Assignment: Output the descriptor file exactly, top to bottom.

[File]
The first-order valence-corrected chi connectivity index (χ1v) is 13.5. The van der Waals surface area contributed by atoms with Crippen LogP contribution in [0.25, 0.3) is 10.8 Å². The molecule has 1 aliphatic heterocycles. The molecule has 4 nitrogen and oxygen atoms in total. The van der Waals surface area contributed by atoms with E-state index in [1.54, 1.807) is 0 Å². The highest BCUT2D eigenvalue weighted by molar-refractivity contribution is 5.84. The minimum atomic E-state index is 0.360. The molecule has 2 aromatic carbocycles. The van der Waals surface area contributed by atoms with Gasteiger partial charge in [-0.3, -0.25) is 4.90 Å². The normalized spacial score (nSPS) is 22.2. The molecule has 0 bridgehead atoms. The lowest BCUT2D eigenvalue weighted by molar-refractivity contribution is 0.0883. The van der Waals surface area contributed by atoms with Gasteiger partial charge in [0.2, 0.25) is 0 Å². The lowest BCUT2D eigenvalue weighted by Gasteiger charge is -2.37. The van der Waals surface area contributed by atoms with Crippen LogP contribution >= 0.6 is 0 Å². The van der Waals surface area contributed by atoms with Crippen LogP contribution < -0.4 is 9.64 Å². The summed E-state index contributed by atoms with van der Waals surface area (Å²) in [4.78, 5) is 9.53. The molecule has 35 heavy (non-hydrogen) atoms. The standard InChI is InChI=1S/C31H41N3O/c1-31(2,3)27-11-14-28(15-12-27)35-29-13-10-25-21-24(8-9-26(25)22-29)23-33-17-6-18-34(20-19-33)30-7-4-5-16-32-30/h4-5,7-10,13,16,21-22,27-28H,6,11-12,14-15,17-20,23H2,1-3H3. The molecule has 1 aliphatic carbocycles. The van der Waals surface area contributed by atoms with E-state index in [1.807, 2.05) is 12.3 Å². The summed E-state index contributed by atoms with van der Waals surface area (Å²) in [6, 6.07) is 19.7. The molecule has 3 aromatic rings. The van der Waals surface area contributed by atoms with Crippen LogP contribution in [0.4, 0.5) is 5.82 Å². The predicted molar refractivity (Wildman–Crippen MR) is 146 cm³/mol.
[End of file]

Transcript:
The first-order valence-corrected chi connectivity index (χ1v) is 13.5. The van der Waals surface area contributed by atoms with Crippen LogP contribution in [0.25, 0.3) is 10.8 Å². The molecule has 1 aliphatic heterocycles. The molecule has 4 nitrogen and oxygen atoms in total. The van der Waals surface area contributed by atoms with E-state index in [1.54, 1.807) is 0 Å². The highest BCUT2D eigenvalue weighted by molar-refractivity contribution is 5.84. The minimum atomic E-state index is 0.360. The molecule has 2 aromatic carbocycles. The van der Waals surface area contributed by atoms with Gasteiger partial charge in [-0.3, -0.25) is 4.90 Å². The normalized spacial score (nSPS) is 22.2. The molecule has 0 bridgehead atoms. The lowest BCUT2D eigenvalue weighted by molar-refractivity contribution is 0.0883. The van der Waals surface area contributed by atoms with Gasteiger partial charge in [0.2, 0.25) is 0 Å². The lowest BCUT2D eigenvalue weighted by Gasteiger charge is -2.37. The van der Waals surface area contributed by atoms with Crippen LogP contribution >= 0.6 is 0 Å². The van der Waals surface area contributed by atoms with Crippen LogP contribution < -0.4 is 9.64 Å². The summed E-state index contributed by atoms with van der Waals surface area (Å²) in [4.78, 5) is 9.53. The molecule has 35 heavy (non-hydrogen) atoms. The standard InChI is InChI=1S/C31H41N3O/c1-31(2,3)27-11-14-28(15-12-27)35-29-13-10-25-21-24(8-9-26(25)22-29)23-33-17-6-18-34(20-19-33)30-7-4-5-16-32-30/h4-5,7-10,13,16,21-22,27-28H,6,11-12,14-15,17-20,23H2,1-3H3. The molecule has 1 aliphatic carbocycles. The van der Waals surface area contributed by atoms with E-state index in [1.807, 2.05) is 12.3 Å². The summed E-state index contributed by atoms with van der Waals surface area (Å²) in [6, 6.07) is 19.7. The molecule has 3 aromatic rings. The van der Waals surface area contributed by atoms with Crippen LogP contribution in [0.4, 0.5) is 5.82 Å². The predicted molar refractivity (Wildman–Crippen MR) is 146 cm³/mol.